“For this says the Lord God of Israel “Take this cup filled with my anger and cause all the nations to drink it … all kingdoms of the world which are upon the face of the earth…they will fall and rise no more”…His cry of judgment will reach the ends of the earth, for the Lord will bring His case against all nations. He will judge all the people of the earth…” (Jeremiah 15, 26, 27, & 31)
Part 9 of a series
By Dianne Kushniryk
Whether you go to Cambodia on a holiday or a mission you should not miss the opportunity to visit the ancient ruins of Angkor just outside the city of Siem Reap. Although an ideal trip takes from three days to one week to visit most of the 50 temples of the Angkor kingdom, we were able to hit some highlights in a morning.
This ancient civilization flourished between the eighth and the 13th century when 26 successive kings built these magnificent stone temples. Although all remaining visible buildings of this ancient kingdom are religious monuments (Hindu and Buddhist), in the distant past Angkor was the site of royal dwellings and cities and towns. The many temples of Angkor are built of brick, sandstone and laterite (iron-rich clay) and decorated with hand carvings of historical and mythological themes occasionally interspersed with scenes of everyday life. Besides the intricate and beautiful bas-relief carving on stone walls, lintels (door headers), pediments (triangle crowning front of building), and friezes (crown moldings) there are often Sanskrit (ancient East Indian language) or Khmer inscriptions carved into door jambs. The text of these writings could be anything from poems to the deities, eulogies to the king(s) or even inventories of items belonging to the gods and lists of temple servants.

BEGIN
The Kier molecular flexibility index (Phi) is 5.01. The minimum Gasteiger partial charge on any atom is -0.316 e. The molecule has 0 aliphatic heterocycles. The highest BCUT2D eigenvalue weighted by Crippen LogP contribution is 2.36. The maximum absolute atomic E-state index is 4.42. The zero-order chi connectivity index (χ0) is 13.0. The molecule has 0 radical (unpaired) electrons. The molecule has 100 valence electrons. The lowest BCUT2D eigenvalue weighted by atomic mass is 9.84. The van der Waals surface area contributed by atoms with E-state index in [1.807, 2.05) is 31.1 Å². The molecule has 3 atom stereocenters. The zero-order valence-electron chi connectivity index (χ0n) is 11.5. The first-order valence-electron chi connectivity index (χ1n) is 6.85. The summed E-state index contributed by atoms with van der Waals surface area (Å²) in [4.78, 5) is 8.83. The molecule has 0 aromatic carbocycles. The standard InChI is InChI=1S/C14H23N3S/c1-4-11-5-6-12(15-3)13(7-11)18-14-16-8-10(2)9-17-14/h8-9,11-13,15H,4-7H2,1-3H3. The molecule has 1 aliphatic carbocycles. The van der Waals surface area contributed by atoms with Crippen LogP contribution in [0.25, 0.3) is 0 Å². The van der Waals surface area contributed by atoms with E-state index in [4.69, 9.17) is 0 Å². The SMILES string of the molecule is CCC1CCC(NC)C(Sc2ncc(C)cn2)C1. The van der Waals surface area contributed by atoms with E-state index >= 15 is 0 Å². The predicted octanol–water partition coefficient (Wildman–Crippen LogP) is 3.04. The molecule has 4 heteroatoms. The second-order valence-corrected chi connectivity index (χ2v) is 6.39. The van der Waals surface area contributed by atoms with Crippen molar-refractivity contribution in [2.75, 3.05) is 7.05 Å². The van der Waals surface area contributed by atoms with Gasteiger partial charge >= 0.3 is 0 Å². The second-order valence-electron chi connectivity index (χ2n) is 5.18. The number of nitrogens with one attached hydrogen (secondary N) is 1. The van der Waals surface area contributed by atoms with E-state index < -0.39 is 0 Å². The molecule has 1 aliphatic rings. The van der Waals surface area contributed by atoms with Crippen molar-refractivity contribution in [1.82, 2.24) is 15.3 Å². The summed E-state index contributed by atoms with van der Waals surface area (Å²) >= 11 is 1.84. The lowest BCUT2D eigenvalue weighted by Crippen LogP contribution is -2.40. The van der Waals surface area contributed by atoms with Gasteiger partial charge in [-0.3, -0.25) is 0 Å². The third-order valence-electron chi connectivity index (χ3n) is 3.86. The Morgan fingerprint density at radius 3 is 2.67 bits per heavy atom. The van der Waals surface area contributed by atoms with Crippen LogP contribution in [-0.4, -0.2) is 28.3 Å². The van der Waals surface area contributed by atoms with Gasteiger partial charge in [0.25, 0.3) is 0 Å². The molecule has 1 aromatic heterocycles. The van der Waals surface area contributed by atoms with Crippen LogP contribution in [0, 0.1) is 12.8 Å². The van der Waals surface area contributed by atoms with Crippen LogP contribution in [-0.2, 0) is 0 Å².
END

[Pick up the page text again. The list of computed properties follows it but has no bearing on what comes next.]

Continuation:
Although the 20 years of turmoil and war that Cambodia has survived played a large part in the damage to this architectural wonder, greater damage has been caused by thieves who strip the temples of free standing figures, lintels, pediments and even stone heads and faces from statues and nagas (multi-headed serpents) for sale to Western collectors. However since Angkor became a World Heritage site in 1993 the Cambodian and Thai governments have become more inclined to prevent these abuses. Even as we freely wandered the corridors, shrine rooms and open air pathways of these ancient ruins we were able to see huge cranes and other equipment in areas being restored and we marvelled that these buildings were originally built with manpower only.
Ankgor Wat which means “the city (which became a) pagoda” is the central temple of the group and the most awe-inspiring. It is the world’s largest religious monument and covers about nine hectares of the 200 hectare site it sits on. It is a pyramid of three levels. Each level is enclosed by a gallery with four entrance pavilions and corner towers. The summit of the pyramid is crowned by five towers in a quincunx, an arrangement of five objects in which four occupy the corners and the fifth the centre.
Although best seen over several hours and more than one visit, Angkor Wat’s details, atmosphere and marvellous variety of styles left us feeling this was a wonderful ending to an incredible trip.
“No temple will be seen in the holy city [the New Jerusalem] for the Lord God Almighty and the Lamb are its temple…the glory of God illuminates the city and the Lamb is its light. The nations of the earth will walk in its light and they [the Kingdom of God] will reign forever and ever.” (Revelation 21:22-24, 22:5)
Dianne Kushniryk is a Christian essayist who has been published in the Rimbey Review and the Red Deer Advocate. She now writes almost exclusively for her church, Rimbey New Life Fellowship.